A week or so after I had my first baby, my friend Susan stopped by -- just in the nick of time: Will had been crying for what felt like hours and nothing I did helped. Susan, who'd just had her second daughter, calmly scooped up my inconsolable newborn and did a sort of combo side-to-side swaying and up-and-down jostling that magically lulled him out of Waa-Waa Land.
I've had three kids since then, and Susan's "mommy jig" has been a lifesaver with every one of them. But I never would have known it if I hadn't let her help me out -- and that's exactly why she, and I, and other moms who've been there want you to remember these seven rules:
Precisely the opposite, in fact. Sometimes, there's no other way to get from point A to point B. Even if there is, getting there alone can take twice as long and make you crazy.
Kim Ganier of Huntington Beach, California, was always a self-sufficient person -- until her first baby, Laci (now 3), was a week old and Ganier found herself doing laundry while "someone else was sitting in my glider and cuddling my baby. The lightbulb went on," she says. After that, visitors were put to work so Ganier could enjoy Laci. Her advice now: Speak up, be specific about what you need, and say yes when offered help of any kind. "You'll feel guilty at first, but you'll get over it," she says.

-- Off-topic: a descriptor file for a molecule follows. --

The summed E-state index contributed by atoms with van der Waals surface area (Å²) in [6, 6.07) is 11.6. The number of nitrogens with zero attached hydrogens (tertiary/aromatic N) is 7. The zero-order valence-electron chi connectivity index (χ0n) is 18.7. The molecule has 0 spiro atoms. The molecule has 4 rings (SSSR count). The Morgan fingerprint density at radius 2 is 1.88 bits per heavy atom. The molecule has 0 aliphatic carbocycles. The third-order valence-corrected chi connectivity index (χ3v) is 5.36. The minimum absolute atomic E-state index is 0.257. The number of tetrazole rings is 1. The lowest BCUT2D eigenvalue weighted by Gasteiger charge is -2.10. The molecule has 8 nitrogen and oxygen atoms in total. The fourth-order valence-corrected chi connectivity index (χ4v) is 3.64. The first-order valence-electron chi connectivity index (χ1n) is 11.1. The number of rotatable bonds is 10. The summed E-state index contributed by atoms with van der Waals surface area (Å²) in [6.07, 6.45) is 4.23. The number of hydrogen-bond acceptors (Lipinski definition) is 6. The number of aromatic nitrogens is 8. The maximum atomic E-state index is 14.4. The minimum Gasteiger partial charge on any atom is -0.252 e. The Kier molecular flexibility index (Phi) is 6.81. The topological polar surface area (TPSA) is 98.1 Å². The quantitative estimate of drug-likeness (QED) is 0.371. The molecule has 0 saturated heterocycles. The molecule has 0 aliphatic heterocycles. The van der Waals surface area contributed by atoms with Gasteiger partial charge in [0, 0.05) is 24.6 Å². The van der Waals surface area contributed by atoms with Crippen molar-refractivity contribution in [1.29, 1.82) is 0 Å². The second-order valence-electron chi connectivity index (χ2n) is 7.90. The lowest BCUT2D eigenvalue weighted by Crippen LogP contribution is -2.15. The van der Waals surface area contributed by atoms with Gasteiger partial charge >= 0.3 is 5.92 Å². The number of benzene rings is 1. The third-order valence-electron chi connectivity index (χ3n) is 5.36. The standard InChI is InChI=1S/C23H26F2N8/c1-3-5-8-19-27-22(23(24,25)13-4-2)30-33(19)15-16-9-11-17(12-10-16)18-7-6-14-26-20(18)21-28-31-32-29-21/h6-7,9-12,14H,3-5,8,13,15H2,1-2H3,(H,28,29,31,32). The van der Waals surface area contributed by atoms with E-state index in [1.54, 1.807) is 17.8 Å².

It'll be easier if you remember that someday you will reciprocate -- if not to the particular mom who helped you out, then to another. Several months ago, I was having dinner out with my kids when the mom at the next table asked if I had an extra diaper. I happily handed one over. Sure enough, not long after that, I discovered I'd forgotten to bring a clean swim diaper to the pool and had to go begging from lounge chair to lounge chair for a spare. A better-prepared mom than I saved the day.